This is the sixth known Eastern Phoebe record for San Benito County. Amazingly, this bird is precisely where I heard, but did not see, an Eastern Phoebe about ten years ago.

Elsewhere in the county: I would like to clear up the location of the Bear Valley Fire Station pond. It is south of Paicines Reservoir, and not south of Pinnacles. The pond is full with water. American Wigeon have been hanging out there. The large flock of blackbirds has been hanging around, as well. This is a known past breeding location for Tricolored Blackbirds. So, if you are thinking of chasing the Yellow-headed Blackbirds (2) which I reported a few days ago, the chances are good for finding them (in my opinion).

Many thanks to Al Eisner and Alvaro Jaramillo for relaying the reported phoebe. Please email me, if you see any of these birds, or other birds in San Benito County.

San Benito County Birding,
Debi Shearwater

Wednesday, February 2, 2011

San Benito County Birding: January 29-31, 2011

Howdy, Birders,

Below, is a report of some highlights of birding in San Benito
County, January 29 through January 31, 2011.

January 29th, there was a MERLIN on John Smith Road. On Santa Ana
Valley Road a FERRUGINOUS HAWK and GOLDEN EAGLE performing courtship
display flight. At Paicines Reservoir a decent assortment of
waterfowl was present, along with an immature BALD EAGLE. On a
private ranch, one Empid flycatcher was present, possibly a Gray

On January 30th at San Felipe Lake, the Highway 152 call box: a pair,
male/female BALD EAGLES were perched on a willow. One PEREGRINE
FALCON was present. One CASSIN'S KINGBIRD was present. (Please note
that this pullout is a very dangerous area due to traffic. On Lovers
Lane, 9 GREAT-TAILED GRACKLES were present. This represents a high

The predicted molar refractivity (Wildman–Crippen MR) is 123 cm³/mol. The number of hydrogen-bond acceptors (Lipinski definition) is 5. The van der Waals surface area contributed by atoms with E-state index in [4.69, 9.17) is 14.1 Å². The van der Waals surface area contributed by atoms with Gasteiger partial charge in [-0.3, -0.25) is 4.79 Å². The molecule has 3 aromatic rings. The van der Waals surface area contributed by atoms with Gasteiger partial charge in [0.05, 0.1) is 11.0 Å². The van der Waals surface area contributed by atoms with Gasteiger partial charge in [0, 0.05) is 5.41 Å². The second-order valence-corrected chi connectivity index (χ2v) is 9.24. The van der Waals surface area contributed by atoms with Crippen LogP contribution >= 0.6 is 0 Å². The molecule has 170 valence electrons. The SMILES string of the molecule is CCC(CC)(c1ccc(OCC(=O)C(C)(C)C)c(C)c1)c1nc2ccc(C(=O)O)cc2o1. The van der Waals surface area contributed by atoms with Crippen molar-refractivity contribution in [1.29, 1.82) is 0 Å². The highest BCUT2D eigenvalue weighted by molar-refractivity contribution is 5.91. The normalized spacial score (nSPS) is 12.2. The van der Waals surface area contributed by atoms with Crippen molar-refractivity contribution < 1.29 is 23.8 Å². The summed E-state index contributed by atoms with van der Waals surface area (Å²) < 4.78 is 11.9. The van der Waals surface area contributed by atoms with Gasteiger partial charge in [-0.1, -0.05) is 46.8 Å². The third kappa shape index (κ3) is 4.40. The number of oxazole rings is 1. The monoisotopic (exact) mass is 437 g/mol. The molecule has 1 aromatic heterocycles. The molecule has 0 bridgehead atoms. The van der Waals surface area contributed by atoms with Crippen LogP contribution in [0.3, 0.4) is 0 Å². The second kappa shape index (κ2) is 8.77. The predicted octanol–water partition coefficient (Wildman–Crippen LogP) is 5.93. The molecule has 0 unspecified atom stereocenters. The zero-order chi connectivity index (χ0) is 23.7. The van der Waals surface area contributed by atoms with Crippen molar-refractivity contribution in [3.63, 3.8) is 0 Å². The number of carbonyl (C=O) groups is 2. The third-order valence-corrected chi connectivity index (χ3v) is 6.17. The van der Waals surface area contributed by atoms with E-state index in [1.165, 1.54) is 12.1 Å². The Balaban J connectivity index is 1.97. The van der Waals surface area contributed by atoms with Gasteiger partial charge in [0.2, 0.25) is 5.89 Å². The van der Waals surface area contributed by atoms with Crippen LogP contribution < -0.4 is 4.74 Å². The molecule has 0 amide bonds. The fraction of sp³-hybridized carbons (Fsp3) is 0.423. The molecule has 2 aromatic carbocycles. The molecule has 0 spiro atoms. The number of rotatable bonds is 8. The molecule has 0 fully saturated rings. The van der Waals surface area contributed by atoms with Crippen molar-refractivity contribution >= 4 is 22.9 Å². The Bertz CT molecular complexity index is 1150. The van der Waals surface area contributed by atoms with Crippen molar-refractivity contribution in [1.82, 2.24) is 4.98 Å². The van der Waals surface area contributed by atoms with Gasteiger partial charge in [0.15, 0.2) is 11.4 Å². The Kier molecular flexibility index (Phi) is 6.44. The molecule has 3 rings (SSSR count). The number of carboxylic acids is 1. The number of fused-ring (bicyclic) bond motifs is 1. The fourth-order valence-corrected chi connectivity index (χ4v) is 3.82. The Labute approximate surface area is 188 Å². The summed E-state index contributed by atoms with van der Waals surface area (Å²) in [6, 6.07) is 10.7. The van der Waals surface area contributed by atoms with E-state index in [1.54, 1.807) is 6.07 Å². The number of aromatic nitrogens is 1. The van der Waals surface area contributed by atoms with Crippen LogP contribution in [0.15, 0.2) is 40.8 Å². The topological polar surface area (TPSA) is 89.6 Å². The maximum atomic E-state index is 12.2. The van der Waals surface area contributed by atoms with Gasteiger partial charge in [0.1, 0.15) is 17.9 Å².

count for the county, and the first winter record that I am aware of.
At Vista Park Hill in the town of Hollister, one RED-BREASTED
SAPSUCKER and one TOWNSEND'S WARBLER were present. Both were in the
pepper trees near the county buildings. At Bear Valley Fire Station
Pond on Highway 25, south of Pinnacles, 2 YELLOW-HEADED BLACKBIRDS
were foraging in a flock of 2700 TRICOLORED BLACKBIRDS, 200 Red-
winged Blackbirds and 100 Brewer's Blackbirds. This represents a new
county location for Yellow-headed Blackbird and a first winter record
that I am aware of. Continuing south on Highway 25, at Bitterwater
Dry Lake, 3 WHITE-FRONTED and 2 ROSS'S GEESE were present, along with
86 LONG-BILLED CURLEWS and one adult BALD EAGLE. One Red-tailed Hawk
with jesses and bells was photographed. Large flocks of YELLOW-BILLED
MAGPIES, up to 28, were present along Highway 25. At Hwy 25 and
Coalinga Road, one FERRUGINOUS HAWK was present. On Coalinga Road, at
Laguna BLM area, one RED-BREASTED SAPSUCKER was present. At Hernandez
Reservoir, one immature (3 year old) BALD EAGLE summersalted, showing
its talons to a Red-tailed Hawk who was pursuing it. High numbers of
RUDDY DUCKS (280), MALLARDS (380) and AMERICAN WIGEON (220) were
present at the reservoir. Forty Tule Elk were near the road.
Returning home, Kangaroo Rats were observed on Quien Sabe Road. It
rained, off and on, all day.

On January 31st, a visit to the Hollister sewer ponds was very
disappointing, with virtually no shorebirds present, save one Greater
Yellowlegs and Killdeer. At Fremont Peak State Park, best birds were

Elsewhere, in Santa Clara County, 5 TUNDRA SWANS were present on
Bloomfield Road on January 30th.

Happy Trails,
Debi Shearwater

San Benito County Birding